At the same time, Brown was uncharacteristically magnanimous and generous in his speech, giving the Legislature, and Speaker John Perez by name, credit for taking on big challenges and making difficult choices – all of which set the stage for Brown and his labor and business allies to win approval of temporary tax increases to keep California afloat.

Brown sees this moment in California history – where water, rail and the environment pose huge challenges and opportunities (much like the ones his father faced in the 1960s) – as part of an unbroken strand of Golden State history, from Jose de Galvez, Gaspar Portola and Father Serra, to the Forty-Niners, the Transcontinental Railroad and Land Grant Colleges to oil production, movies, the aircraft industry, the Golden Gate Bridge,  aerospace, freeways, projects, the Jet Propulsion Laboratory, venture capital, Silicon Valley, Hewlett Packard, Apple and Google.

“What is this but the most diverse, creative and longest standing mass migration in the history of the world. That is California. And we are her sons and daughters,” he said. You are, he argued to the Legislature, part of a long chain of innovation and adventure. “The rest of the country looks to California. Not for what is conventional, but for what is necessary—necessary to keep faith with our courageous forebears.”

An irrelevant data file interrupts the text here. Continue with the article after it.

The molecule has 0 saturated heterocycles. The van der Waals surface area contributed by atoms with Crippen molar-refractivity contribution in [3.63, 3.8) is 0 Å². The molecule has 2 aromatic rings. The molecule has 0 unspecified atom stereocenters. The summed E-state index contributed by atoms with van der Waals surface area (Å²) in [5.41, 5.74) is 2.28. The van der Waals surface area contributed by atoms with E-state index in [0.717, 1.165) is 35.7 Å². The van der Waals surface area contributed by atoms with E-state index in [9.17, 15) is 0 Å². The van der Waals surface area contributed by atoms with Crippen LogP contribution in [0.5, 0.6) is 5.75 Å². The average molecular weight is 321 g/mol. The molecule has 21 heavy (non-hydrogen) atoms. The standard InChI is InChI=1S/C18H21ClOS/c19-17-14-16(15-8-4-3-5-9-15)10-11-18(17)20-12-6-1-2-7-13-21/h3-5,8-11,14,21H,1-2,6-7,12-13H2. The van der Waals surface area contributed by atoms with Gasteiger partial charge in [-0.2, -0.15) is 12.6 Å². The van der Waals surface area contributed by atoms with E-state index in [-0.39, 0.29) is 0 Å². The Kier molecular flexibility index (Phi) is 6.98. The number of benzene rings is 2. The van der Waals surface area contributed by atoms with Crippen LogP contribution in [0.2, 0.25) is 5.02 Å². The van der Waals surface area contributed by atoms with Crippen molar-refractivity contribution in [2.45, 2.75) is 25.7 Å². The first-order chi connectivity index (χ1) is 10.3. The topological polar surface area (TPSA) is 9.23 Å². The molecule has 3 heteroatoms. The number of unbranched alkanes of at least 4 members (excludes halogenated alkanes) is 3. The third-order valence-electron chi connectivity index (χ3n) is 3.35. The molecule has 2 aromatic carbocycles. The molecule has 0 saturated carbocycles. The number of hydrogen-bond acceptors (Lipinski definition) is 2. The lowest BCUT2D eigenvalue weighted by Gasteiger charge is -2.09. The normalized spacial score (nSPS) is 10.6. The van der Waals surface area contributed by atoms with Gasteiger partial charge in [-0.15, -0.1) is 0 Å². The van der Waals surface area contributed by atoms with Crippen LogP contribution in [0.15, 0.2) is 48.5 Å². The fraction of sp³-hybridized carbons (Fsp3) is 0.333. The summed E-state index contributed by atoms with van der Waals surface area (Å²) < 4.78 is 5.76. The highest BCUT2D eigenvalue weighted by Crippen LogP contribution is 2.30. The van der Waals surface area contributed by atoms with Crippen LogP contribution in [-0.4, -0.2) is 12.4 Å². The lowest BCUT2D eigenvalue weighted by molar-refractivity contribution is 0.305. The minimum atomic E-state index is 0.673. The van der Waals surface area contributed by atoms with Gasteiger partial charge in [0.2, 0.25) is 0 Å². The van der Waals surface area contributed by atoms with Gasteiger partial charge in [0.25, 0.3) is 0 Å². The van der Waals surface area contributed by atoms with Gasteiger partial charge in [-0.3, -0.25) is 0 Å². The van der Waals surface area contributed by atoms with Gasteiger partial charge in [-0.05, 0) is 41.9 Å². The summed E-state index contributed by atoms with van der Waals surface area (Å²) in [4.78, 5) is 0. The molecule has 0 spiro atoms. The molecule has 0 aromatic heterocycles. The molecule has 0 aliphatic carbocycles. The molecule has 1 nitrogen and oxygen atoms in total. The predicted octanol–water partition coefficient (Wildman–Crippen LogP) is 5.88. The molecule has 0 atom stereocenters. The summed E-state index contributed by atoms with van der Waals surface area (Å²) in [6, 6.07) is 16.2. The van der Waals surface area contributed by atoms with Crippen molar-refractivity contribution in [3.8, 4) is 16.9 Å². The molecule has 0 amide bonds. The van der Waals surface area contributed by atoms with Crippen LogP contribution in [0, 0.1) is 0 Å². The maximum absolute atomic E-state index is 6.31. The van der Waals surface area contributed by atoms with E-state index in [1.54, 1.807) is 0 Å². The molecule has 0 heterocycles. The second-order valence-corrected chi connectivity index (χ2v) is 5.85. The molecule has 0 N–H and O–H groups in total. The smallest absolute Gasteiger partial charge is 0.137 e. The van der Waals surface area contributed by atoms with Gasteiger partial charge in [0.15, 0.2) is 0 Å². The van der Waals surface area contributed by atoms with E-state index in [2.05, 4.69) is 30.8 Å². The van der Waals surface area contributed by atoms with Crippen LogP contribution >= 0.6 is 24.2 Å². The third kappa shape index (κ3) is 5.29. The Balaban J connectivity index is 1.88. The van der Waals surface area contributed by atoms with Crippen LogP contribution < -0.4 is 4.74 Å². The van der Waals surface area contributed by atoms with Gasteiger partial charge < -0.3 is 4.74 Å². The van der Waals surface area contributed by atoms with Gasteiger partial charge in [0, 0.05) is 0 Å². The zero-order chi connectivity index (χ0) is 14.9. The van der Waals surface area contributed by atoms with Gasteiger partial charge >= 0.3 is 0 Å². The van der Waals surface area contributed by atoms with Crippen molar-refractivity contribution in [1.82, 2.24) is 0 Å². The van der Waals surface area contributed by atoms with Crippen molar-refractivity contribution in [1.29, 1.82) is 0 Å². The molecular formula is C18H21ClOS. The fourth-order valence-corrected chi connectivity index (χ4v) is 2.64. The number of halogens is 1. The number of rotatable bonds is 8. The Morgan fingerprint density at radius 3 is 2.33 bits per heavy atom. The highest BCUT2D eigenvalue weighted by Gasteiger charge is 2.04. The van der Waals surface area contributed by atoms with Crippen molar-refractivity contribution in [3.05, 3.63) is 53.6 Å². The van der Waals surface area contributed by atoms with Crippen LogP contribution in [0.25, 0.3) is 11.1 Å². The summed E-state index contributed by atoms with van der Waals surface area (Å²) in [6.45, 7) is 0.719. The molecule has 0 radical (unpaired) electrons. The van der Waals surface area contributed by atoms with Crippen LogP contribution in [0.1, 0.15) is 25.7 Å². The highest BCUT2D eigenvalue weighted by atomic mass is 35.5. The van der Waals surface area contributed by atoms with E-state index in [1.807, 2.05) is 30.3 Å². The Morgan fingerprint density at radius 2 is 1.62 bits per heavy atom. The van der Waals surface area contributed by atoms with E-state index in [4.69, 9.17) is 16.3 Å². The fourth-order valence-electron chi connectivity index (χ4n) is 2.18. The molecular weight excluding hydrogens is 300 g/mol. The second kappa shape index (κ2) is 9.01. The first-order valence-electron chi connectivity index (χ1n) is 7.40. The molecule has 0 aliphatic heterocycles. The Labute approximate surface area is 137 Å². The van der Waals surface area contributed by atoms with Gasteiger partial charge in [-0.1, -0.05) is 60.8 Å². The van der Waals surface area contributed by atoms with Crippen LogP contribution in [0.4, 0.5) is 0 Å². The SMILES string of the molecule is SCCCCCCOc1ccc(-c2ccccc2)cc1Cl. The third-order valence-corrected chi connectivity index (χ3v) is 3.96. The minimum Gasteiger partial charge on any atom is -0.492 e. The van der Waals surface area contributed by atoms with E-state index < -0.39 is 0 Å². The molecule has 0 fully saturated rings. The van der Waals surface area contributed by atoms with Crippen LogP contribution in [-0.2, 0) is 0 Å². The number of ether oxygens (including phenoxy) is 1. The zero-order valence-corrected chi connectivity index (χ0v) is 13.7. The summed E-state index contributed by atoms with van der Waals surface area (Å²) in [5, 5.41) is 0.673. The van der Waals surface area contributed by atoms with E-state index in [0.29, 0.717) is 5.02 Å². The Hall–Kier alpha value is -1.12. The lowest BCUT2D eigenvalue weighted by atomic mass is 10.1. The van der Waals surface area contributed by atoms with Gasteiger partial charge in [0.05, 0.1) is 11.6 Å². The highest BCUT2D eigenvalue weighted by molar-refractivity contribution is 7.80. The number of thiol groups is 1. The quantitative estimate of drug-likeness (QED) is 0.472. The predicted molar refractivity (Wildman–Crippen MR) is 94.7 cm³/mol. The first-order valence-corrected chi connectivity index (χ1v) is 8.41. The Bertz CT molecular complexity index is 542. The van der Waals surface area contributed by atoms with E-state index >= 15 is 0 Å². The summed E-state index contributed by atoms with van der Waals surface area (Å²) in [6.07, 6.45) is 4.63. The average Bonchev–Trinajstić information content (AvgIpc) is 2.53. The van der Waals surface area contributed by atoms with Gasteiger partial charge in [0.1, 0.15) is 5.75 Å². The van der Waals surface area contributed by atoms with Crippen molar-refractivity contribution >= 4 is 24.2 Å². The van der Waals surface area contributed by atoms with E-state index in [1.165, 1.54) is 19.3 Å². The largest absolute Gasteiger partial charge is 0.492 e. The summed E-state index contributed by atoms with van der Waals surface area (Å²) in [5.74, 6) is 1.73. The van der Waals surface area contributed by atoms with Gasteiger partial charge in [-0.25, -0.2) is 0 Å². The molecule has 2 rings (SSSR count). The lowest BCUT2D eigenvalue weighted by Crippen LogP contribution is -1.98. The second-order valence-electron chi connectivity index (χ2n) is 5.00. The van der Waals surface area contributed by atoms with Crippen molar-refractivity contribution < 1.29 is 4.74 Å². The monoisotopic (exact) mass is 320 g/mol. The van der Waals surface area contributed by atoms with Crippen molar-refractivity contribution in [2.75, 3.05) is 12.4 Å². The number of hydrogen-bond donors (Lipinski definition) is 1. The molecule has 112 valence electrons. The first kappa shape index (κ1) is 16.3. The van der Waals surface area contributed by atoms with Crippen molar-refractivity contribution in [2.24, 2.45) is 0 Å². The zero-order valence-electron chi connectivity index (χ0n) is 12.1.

Don’t spend so much time passing little laws that just add to the “turgid legal system.” Think Big.

Fix the education system. Engage in “subsidiarity — the idea that a central authority should only perform those tasks which cannot be performed at a more immediate or local level.” Implement the Affordable Care Act. Help create jobs by repairing the Enterprise Zone Program and the Jobs Hiring Credit. Rethink delays caused by the California Environmental Quality Act.

But to Think Big, California should approve Brown’s plan to tunnel water from the San Joaquin Delta to critical economic regions of the state.

To Think Big, California must set its sights on getting at least a third of its electricity from solar, wind and other renewable sources by 2020.

To Think Big, California must build a high-speed rail system.

These are the kinds of bold projects that link today’s legislators with the grand history of California, Brown was saying. Whether the governor has the skill and clout to lead Sacramento toward his vision of its destiny is uncertain.

But he has delivered exactly what he said he would – a balanced budget and an opportunity to move forward. He’s connected to the voters and he’s guiding the Legislature. You can’t ask for much more from an old guy

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There are 4 comments for this post